The grammatical number

(Number, quantity, singular, plural of the noun)

Table of contents – number

On this page you will find the following:

  1. Explanation of the term number
  2. Singulare tantum and plurale tantum
  3. Further explanations and exercises

What is the grammatical number?

The grammatical number (in German: Numerus) indicates the quantity of something. The German language distinguishes between the quantity one (the singular) and every larger amount (the plural). To use nouns, verbs, adjectives, articles, and pronouns correctly, it is essential to know the correct count.

Compare the following example sentences that display the number in German grammar:

  • On the one hand, the number can mean singular:
    • „Das Haus ist schön.“ (The house is beautiful.)
      • noun
    • „Ich gehe ins Schwimmbad.“ (I’m going to the swimming pool.)
      • verb, 1st person singular
    • „Dies ist ein großer Apfel.“ (This is a big apple.)
      • adjective
    • Das Buch ist sehr spannend.“ (The book is very exciting.)
      • article
    • Er hat sehr viel Geld.“ (He has a lot of money.)
      • pronoun
  • On the other hand, it can also express the plural:
    • „Die Häuser sind schön.“ (The houses are beautiful.)
      • noun
    • „Wir gehen ins Schwimmbad.“ (We’re going to the swimming pool.)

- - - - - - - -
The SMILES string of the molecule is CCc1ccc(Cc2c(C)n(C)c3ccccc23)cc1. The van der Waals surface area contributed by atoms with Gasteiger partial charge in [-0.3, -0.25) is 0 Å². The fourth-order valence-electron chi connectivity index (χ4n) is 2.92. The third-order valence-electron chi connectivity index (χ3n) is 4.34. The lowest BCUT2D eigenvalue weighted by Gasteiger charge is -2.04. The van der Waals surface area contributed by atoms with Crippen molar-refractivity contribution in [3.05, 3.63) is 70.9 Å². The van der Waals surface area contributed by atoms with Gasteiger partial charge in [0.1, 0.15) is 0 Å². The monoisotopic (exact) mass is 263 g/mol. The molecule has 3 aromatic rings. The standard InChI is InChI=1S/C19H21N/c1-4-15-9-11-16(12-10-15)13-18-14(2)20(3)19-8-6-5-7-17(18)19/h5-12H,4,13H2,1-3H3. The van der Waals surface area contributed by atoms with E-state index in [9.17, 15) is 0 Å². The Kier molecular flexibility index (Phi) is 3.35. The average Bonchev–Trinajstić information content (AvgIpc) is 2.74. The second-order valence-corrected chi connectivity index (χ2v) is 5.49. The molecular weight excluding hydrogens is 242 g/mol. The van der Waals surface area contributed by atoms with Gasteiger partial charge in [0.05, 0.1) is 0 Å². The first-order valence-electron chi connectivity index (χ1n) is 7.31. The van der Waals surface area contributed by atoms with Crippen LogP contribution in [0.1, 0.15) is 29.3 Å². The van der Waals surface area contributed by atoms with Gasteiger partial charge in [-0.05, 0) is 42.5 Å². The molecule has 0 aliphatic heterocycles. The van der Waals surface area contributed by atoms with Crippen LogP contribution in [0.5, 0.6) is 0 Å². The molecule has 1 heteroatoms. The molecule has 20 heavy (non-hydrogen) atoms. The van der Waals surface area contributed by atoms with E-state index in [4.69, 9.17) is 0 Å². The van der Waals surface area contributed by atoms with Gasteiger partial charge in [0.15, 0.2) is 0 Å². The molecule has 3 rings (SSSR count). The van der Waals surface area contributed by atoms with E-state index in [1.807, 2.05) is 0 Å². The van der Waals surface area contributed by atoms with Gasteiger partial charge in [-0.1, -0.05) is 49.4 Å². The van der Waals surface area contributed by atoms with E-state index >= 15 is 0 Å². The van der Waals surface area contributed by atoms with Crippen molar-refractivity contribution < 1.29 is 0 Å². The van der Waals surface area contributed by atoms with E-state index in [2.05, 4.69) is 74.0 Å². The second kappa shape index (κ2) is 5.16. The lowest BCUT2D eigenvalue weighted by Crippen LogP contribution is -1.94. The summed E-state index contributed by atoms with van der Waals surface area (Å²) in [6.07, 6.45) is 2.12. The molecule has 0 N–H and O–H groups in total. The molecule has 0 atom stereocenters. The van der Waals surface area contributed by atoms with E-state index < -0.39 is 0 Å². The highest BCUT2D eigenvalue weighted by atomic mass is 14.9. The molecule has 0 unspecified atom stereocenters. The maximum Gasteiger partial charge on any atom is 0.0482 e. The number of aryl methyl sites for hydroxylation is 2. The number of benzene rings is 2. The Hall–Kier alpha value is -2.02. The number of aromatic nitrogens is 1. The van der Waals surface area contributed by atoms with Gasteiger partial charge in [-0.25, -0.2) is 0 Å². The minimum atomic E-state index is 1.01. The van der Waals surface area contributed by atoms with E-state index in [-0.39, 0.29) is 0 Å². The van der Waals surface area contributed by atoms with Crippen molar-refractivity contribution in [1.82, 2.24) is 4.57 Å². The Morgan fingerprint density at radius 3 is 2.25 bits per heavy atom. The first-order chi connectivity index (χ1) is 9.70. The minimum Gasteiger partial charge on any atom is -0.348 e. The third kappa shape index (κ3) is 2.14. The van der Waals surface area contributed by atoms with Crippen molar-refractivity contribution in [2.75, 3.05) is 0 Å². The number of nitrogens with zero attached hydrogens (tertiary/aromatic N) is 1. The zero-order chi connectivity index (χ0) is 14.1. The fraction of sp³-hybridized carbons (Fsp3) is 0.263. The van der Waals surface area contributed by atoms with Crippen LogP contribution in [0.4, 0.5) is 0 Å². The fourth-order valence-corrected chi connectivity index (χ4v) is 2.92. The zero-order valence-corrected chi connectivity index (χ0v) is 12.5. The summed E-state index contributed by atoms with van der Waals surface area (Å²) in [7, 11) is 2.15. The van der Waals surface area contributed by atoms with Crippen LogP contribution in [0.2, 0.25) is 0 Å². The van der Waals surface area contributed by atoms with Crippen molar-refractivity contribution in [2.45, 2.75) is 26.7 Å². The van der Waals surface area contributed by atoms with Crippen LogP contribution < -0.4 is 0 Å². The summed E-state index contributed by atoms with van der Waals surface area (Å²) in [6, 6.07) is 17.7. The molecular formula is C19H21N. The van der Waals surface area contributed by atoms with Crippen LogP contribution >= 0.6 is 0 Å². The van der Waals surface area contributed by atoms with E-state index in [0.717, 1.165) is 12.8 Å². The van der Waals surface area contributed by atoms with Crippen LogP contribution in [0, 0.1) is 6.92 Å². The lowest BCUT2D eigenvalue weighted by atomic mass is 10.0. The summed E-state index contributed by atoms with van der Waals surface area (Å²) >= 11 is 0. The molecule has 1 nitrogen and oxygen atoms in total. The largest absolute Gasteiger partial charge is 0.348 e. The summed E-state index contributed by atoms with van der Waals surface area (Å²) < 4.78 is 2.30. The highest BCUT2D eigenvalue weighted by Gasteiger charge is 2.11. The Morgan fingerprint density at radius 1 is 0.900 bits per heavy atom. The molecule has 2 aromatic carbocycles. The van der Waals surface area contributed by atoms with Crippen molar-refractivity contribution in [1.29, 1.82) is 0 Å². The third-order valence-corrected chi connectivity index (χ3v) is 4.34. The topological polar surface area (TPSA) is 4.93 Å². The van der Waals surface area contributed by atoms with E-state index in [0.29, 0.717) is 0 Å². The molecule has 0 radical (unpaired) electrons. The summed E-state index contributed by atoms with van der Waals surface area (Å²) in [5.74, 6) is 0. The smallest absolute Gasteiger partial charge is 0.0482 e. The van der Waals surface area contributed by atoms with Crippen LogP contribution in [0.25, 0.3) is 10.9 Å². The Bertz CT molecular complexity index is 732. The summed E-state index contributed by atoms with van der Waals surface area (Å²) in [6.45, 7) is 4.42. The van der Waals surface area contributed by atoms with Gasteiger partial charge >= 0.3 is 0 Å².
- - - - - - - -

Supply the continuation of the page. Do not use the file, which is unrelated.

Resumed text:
• verb, 1st person plural
    • „Dies sind große Äpfel.“ (These are big apples.)
      • adjective
    • Die Bücher sind sehr spannend.“ (The books are very exciting.)
      • article
    • Sie haben sehr viel Geld.“ (They have a lot of money.)
      • pronoun

What do singulare tantum and plurale tantum mean?

Besides the nouns that can be used regularly in both grammatical numbers, some exceptions exist. Nouns that can appear either only in the singular or plural are called singulare or, respectively, plurale tantum. Compare the following examples:

  1. Singulare tantum; some examples of nouns that exist only in the singular:
    • das Fleisch (meat)
    • der Ärger (trouble)
    • das All (space)
    • der Schnee (snow)
    • der Frieden (peace)
    • der Hunger (hunger)
    • der Urlaub (holiday)
    • das Glück (luck)
  2. Plurale tantum; some examples of nouns that occur only in the plural:
    • die Leute (people)
    • die Kosten (cost)
    • die Kanaren (the Canaries)
    • die Einkünfte (income)
    • die Eltern (parents)
      • In specialized language, the singular form ‘der/das Elter’ is also possible, otherwise ‘Elternteil’ (parent).
    • die Geschwister (siblings)
    • die Ferien (holidays)
    • die Lebensmittel (groceries)
  3. Careful: The German ability of a noun to be in the singular or plural or only either of which does not mean that the counterpart in English has the same grammatical number and, thus, behaves likewise. Example:
    • The word ‘Polizei’ (police) is always singular in German, whereas in English, it is always plural:
      • German singular: „Die Polizei kommt schon.“
      • English plural: Police are already coming.”

Further explanations referring to the ‘Grammatical number’

The following explanations are related to the topic ‘The grammatical number (quantity, singular, plural) in the German language’ and could therefore be interesting too: